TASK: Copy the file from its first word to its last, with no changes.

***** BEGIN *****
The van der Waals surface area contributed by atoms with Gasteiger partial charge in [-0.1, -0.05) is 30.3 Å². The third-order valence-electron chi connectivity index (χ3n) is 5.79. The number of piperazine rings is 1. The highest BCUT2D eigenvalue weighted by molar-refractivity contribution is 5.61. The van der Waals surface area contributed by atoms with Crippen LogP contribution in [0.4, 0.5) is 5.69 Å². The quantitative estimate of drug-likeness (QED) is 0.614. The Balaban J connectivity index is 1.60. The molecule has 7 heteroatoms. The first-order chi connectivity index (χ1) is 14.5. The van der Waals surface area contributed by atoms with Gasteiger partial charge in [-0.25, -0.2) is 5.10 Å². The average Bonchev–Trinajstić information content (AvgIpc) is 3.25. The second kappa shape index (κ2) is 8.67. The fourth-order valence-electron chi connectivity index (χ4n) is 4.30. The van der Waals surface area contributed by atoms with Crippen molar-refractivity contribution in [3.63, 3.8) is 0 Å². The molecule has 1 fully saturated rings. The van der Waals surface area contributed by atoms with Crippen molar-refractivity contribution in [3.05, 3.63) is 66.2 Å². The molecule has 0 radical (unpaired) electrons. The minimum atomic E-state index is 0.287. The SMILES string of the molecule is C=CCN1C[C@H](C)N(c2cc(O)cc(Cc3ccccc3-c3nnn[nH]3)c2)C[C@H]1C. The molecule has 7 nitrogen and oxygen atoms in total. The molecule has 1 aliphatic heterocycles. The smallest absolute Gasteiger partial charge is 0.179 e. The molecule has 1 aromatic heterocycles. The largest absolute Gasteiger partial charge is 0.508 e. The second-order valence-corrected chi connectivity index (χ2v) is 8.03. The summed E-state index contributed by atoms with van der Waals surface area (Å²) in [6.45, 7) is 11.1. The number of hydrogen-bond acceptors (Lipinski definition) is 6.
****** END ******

The van der Waals surface area contributed by atoms with Gasteiger partial charge in [-0.1, -0.05) is 30.3 Å². The third-order valence-electron chi connectivity index (χ3n) is 5.79. The number of piperazine rings is 1. The highest BCUT2D eigenvalue weighted by molar-refractivity contribution is 5.61. The van der Waals surface area contributed by atoms with Crippen LogP contribution in [0.4, 0.5) is 5.69 Å². The quantitative estimate of drug-likeness (QED) is 0.614. The Balaban J connectivity index is 1.60. The molecule has 7 heteroatoms. The first-order chi connectivity index (χ1) is 14.5. The van der Waals surface area contributed by atoms with Gasteiger partial charge in [-0.25, -0.2) is 5.10 Å². The average Bonchev–Trinajstić information content (AvgIpc) is 3.25. The second kappa shape index (κ2) is 8.67. The fourth-order valence-electron chi connectivity index (χ4n) is 4.30. The van der Waals surface area contributed by atoms with Crippen molar-refractivity contribution in [3.63, 3.8) is 0 Å². The molecule has 1 fully saturated rings. The van der Waals surface area contributed by atoms with Crippen molar-refractivity contribution in [3.05, 3.63) is 66.2 Å². The molecule has 0 radical (unpaired) electrons. The minimum atomic E-state index is 0.287. The SMILES string of the molecule is C=CCN1C[C@H](C)N(c2cc(O)cc(Cc3ccccc3-c3nnn[nH]3)c2)C[C@H]1C. The molecule has 7 nitrogen and oxygen atoms in total. The molecule has 1 aliphatic heterocycles. The smallest absolute Gasteiger partial charge is 0.179 e. The molecule has 1 aromatic heterocycles. The largest absolute Gasteiger partial charge is 0.508 e. The second-order valence-corrected chi connectivity index (χ2v) is 8.03. The summed E-state index contributed by atoms with van der Waals surface area (Å²) in [6.45, 7) is 11.1. The number of hydrogen-bond acceptors (Lipinski definition) is 6.